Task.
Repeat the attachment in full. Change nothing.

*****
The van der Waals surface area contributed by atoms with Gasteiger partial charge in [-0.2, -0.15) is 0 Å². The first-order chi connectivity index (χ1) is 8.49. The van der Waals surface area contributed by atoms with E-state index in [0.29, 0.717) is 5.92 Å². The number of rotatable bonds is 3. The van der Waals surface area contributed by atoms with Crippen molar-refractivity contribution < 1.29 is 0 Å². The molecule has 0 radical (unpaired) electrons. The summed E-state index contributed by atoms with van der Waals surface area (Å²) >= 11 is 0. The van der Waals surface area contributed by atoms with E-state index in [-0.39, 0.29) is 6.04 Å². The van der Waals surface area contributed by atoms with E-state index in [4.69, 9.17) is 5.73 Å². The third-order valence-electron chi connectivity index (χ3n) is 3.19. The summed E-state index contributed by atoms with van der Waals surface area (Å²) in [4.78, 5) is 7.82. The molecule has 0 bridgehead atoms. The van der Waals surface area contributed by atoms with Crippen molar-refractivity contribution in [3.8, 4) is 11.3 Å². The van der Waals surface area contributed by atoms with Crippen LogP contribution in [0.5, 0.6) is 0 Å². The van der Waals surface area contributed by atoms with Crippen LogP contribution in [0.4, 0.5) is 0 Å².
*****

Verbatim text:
The van der Waals surface area contributed by atoms with Gasteiger partial charge in [-0.2, -0.15) is 0 Å². The first-order chi connectivity index (χ1) is 8.49. The van der Waals surface area contributed by atoms with E-state index in [0.29, 0.717) is 5.92 Å². The number of rotatable bonds is 3. The van der Waals surface area contributed by atoms with Crippen molar-refractivity contribution < 1.29 is 0 Å². The molecule has 0 radical (unpaired) electrons. The summed E-state index contributed by atoms with van der Waals surface area (Å²) >= 11 is 0. The van der Waals surface area contributed by atoms with E-state index in [-0.39, 0.29) is 6.04 Å². The van der Waals surface area contributed by atoms with E-state index in [4.69, 9.17) is 5.73 Å². The third-order valence-electron chi connectivity index (χ3n) is 3.19. The summed E-state index contributed by atoms with van der Waals surface area (Å²) in [4.78, 5) is 7.82. The molecule has 0 bridgehead atoms. The van der Waals surface area contributed by atoms with Crippen molar-refractivity contribution in [3.8, 4) is 11.3 Å². The van der Waals surface area contributed by atoms with Crippen LogP contribution in [0.5, 0.6) is 0 Å². The van der Waals surface area contributed by atoms with Crippen LogP contribution in [0.4, 0.5) is 0 Å².